Thursday, February 21, 2013

Looking into the Future and the Roman Catholic Church. Part II.

Obviously, I would (and do) dream of a world where religion is an artifact in museums and studied in history books, sociology texts and psychology classes.

No, I am not smoking something good!

Reality, however, has a way of intruding rudely into our dreams and smashing our most heartfelt desires into tiny, infinitesimal pieces.  By that I mean that I do realize religion isn't going away.  It will, however, be transformed.

We live in a period of intense unrest and extreme instability.  We see tension between the very rich and the very poor, indeed, in the US, even the middle class is getting into the ring!  Religious tensions around the world, not only the US' "War on Terror", but also in Europe between the native, largely secular populations and the newly immigrated Islamic groups from the Middle East.  Even worse tensions in Britain between a growing secular population, the traditional Church of England remnants and a growing Islamic immigrant population often eager to bring their sharia traditions with them into their new home.

The immigrants in Europe are also symptomatic of the growing tensions in the Islamic world.  They flee because they are part of a growing segment of muslims who are less and less conservative and even include many secular converts, all of whom are at risk of violence or death at home.  These are mixed with conservative muslims who have fled to Europe for political reasons or to avoid their own threatened death by rival conservative groups, who are trying to import their own version of conservative Islam into their  new homes to thwart the more secular groups.  Economic issues as poor immigrants don't make the situation any easier.

In short, Islam is a mess right now, and it isn't going to get any better in the foreseeable future.  In fact, the whole world is in turmoil, religiously, and I would make the claim that most of the unrest and violence in the world today is a result of those religious tensions.

In Part I, I introduced you to a man named Matthew Fox, an ex-priest and theologian hounded from the RCC by Ratzinger.  He claims to have an idea of what Christianity could look like and how he sees it moving (at the behest of the Holy Ghost, no less!) as time goes on.

I am a bit surprised by some of his thoughts, as they seem  But, on the other hand, many of the remarks made on Facebook by some of my friends there are remarkably in tune with his vision of what Christianity should be.
Utterly, religion is something very simple.  It is about the heart being turned on, to be generous, and to be just, and to be courageous enough to pull that off; and to be compassionate, and to celebrate.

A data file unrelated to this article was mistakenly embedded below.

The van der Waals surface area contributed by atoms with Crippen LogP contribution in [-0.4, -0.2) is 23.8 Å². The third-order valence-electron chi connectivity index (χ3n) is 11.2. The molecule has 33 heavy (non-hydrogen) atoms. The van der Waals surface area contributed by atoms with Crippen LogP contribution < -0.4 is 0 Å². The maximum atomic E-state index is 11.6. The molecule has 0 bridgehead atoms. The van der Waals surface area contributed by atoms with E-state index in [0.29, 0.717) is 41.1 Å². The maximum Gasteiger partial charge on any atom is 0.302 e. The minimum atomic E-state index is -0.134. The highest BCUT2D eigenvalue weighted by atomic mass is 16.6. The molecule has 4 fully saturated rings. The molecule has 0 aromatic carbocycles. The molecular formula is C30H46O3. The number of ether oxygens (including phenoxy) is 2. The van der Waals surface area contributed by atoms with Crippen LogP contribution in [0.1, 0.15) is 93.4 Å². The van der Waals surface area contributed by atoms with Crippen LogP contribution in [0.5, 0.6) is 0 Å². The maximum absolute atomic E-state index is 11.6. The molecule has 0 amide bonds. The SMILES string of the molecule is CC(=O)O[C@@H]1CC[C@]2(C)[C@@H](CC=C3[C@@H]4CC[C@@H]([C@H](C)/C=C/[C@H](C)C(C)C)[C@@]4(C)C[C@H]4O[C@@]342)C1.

This remarkably similar to the feelings and beliefs of many of the secular folks I know.  The...atheists I mean.

Religions all over the world provide one thing that is inherently non-religious:  Community.  People of similar beliefs, feelings and culture tend to gather together for mutual support, for social interaction, for marriage and for business.  The ties that bind are not always religious, and indeed, I think that the religious ones are probably the weakest.  We tend, at least in the US, to avoid too much religious discussion outside of formal ceremonies or classes, and do a lot of socializing.  I've seen churches where the after church rituals of gathering the families, talking on the way to the parking lot and such often take as long as the formal ceremony did!

Unless some form of religious dogma gets in the way, people in the US have often ignored or dismissed sex scandals, alcohol use (in denominations that officially frown on it) and other indiscretions of a religious nature, providing long standing cultural traditions aren't violated.  Americans have always had a tradition of coming together as a community with an amazing amount of generosity when disaster strikes and helping people get their lives back on track.  Americans have always had a tradition of fairness, of having a sense of justice.  And don't even ask about how we love to celebrate!

I believe that in the future, these elements will be a big part of Americans' growing sense of communal spirituality.  Of coming together as a people, as a community to celebrate our humanity, our togetherness and our joy of life.  Demographically, Americans are becoming more progressive.  Religiously, I think they already have been to a large degree.

I don't see folks from other countries being much different.  They are as human as we are, and humans have evolved to have a sense of community, or cooperation against the elements in favor of survival.

Progressivism, is, at its core, a return to the caring and the communal support of our tribal past, a belief that society has an obligation, for the good of human survival, to ensure the survival of all its members. I think that the future of religion will be a return to these roots, an acceptance of the basic goodness of humanity and our communal spirit.

The younger generation, the first to come of age in the 21st century, is a very informal group.  Formal organizations are just not important to them, and their relationships tend to be more fluid.  Virtuality, in the form of various online service such as Facebook, Twitter, etc., are more important to them, and reflect a wider interest in the world beyond the immediate physical vicinity.  It is easy for them to use Google to find information, and they are often quick to debunk falsities and lies.  Community, for many of them, is just as far away as their iPhones!

I won't try to predict exactly what form future religion may take.  I believe it will embrace science and reason, and will take in a much wider audience than a simple local congregation of today.

In the meantime, buckle up, the transition is going to be rough.

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